Let’s Move New Year’s Back a Few Weeks

I’m petitioning Congress (by that I mean complaining to my mail lady) to officially repeal January first as New Year’s Day. I want them to move it back two, three weeks. January first is too soon. We don’t have enough time to recover from Christmas before gearing up for all the gyrations that are involved in celebrating New Year’s.

Sure, January first is at the head of the Gregorian calendar, but man, how about cutting us some slack? We spend the three months following Labor Day in a headlong careen toward the Elvis Presley of holidays, Christmas Day. And of course there’s Christmas Eve. And all the Christmas parties, which start banging right after Thanksgiving. I mean, RIGHT after. Hell, people still have cranberry bits between their teeth at the first Christmas party. Then there’s the office party. And the family get-togethers. By the day after Christmas, most of us are reeling. The hangovers, the relatives, the financial freefall, the stress of shopping. The tremendous freight that surrounds this one day is so disproportionately gargantuan, we should declare a month of national mourning just so the general populace can take some time off and get our shit together.

But no, we’re still burning gift wrap in the fireplace and cleaning candy cane out of the couch cushions when New Year’s Eve shows up like an obnoxious guest who’s three hours early for the cocktail party, demanding to be serviced and celebrated. And it’s like he’s your landlord’s brother-in-law. What can you do but let him in? “Come on in, Marvin. Let me get you a drink. Say what? Yeah, I can tell you started early. Why don’t you take a seat on the couch. No, not that one, the one with the plastic cover. There ya go. One highball coming up. What’s that? Make it a double? Yeah, you had a hard year.”

If you’re still young and vital, like I am not, you probably still have plenty of gas in the tank for a night of partying, dancing, drinking and reveling as the last few hours of the year tick away into the haze of history. But if you’re a bit older and have kids, I’m guessing that you probably prefer to avoid amateur night, and either spend the evening hanging with your family or sharing some intimate time with your partner in a quiet, remote location. I can’t remember ever going to a New Year’s Eve party that wasn’t at my house. I probably did when I was younger, but I’m sure I blacked out.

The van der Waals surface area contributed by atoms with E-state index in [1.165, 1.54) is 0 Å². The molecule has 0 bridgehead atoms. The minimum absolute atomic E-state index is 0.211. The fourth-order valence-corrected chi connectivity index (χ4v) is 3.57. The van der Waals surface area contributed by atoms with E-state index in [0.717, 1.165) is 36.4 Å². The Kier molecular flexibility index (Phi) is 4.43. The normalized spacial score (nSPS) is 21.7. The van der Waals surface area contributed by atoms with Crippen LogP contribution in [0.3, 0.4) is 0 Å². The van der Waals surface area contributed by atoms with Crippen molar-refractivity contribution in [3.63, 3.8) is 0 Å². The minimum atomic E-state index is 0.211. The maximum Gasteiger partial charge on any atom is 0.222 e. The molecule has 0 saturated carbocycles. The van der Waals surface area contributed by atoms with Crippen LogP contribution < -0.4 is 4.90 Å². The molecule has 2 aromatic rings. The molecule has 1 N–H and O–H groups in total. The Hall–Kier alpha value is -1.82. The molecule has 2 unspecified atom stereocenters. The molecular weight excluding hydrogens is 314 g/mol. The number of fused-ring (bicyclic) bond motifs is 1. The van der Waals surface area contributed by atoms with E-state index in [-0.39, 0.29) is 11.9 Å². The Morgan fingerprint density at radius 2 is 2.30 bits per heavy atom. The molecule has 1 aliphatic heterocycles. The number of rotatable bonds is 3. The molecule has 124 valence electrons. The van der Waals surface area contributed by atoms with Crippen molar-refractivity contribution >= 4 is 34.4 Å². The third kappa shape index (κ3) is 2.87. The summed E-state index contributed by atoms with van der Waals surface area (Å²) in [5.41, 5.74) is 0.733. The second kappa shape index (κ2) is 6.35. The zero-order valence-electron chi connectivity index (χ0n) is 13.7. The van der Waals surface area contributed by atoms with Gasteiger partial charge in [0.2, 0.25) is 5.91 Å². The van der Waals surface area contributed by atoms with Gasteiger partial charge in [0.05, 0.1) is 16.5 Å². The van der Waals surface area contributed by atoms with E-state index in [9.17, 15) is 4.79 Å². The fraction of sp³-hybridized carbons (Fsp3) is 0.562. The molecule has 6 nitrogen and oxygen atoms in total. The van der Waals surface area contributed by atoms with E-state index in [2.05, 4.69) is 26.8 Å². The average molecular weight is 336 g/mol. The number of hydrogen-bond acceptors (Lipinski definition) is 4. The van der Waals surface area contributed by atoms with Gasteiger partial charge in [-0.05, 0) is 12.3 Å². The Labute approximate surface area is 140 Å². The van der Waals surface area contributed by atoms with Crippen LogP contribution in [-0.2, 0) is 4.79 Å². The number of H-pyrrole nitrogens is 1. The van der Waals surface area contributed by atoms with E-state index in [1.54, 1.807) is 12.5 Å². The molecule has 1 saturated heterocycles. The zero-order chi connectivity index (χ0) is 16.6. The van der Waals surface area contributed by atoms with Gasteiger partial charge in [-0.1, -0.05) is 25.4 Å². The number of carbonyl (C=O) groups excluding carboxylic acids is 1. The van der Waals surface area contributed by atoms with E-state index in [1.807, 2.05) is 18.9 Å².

Nowadays we come straggling home around 10:00 p.m. with the kids in tow, having spent 8-10 hours traipsing around town, taking in the various acts of First Night. I tell you, by the time First Night Star is done with, I’m ready to hang up my hat and crawl into a bunker like Punxsutawney Phil, and hibernate until mid-February when I’ll poke my head out of my hole and tell all those ambitious walkers and bikers and runners to get their lycra-clad asses the hell off my street.

If I had just a few extra weeks to catch my breath after Christmas, I’d be a lot more excited about New Year’s Eve. As it is, by Dec. 26 I am emotionally drained and so violently antisocial that I make Ted Kaczynski look like Lady Gaga. I need some down time, some Bob time. But New Year’s is right around the corner! Waiting with a big shovel! To hit me in the face!

And just try to get anything done during the week between Christmas and New Year’s. Lots of businesses just give up and close the doors. And the people who do show up for work don’t give a shit. It’s like trying to have a classroom of sixth graders write an essay about algebra on the last day of school before summer vacation.

That week after Christmas? Everyone’s out of town. Everyone’s busy. Everyone’s tired. I know many of us could really get behind a big New Year’s Eve celebration if it was moved back to, say, Martin Luther King Day Jr., around January 20th. Yeah, that would be about right. Give me a good solid month to get the Tom and Jerry stains out of the carpet, return all the gifts that were obviously purchased at the last minute with absolutely no thought whatsoever, and take down all the Christmas decorations, indoors and out, so I can box everything tightly up and lock it away in the storeroom until the day after next Thanksgiving. I’d be able to bid a proper farewell to Christmas, and have time to sufficiently digest all that happened during the festive season. Not to mention having time to check into rehab, join a gym, and explore a relationship with Weight Watchers.

Then, by the time New Year’s rolls around, I’d have a sober, clear-eyed view of 2012. I’d already have a good start on losing this extra holiday bulk, and my blood pressure will likely have dropped a few points from its pre-Christmas peak of two thousand over one million. I say let in some daylight between these two monster holidays so the new year can be properly welcomed and celebrated. Let’s let the financial fallout of Christmas settle to the ground so at least we’ll know whether we’ll be toasting the new year with a nice Cristal Rosé, or a brown bagged bottle of André.


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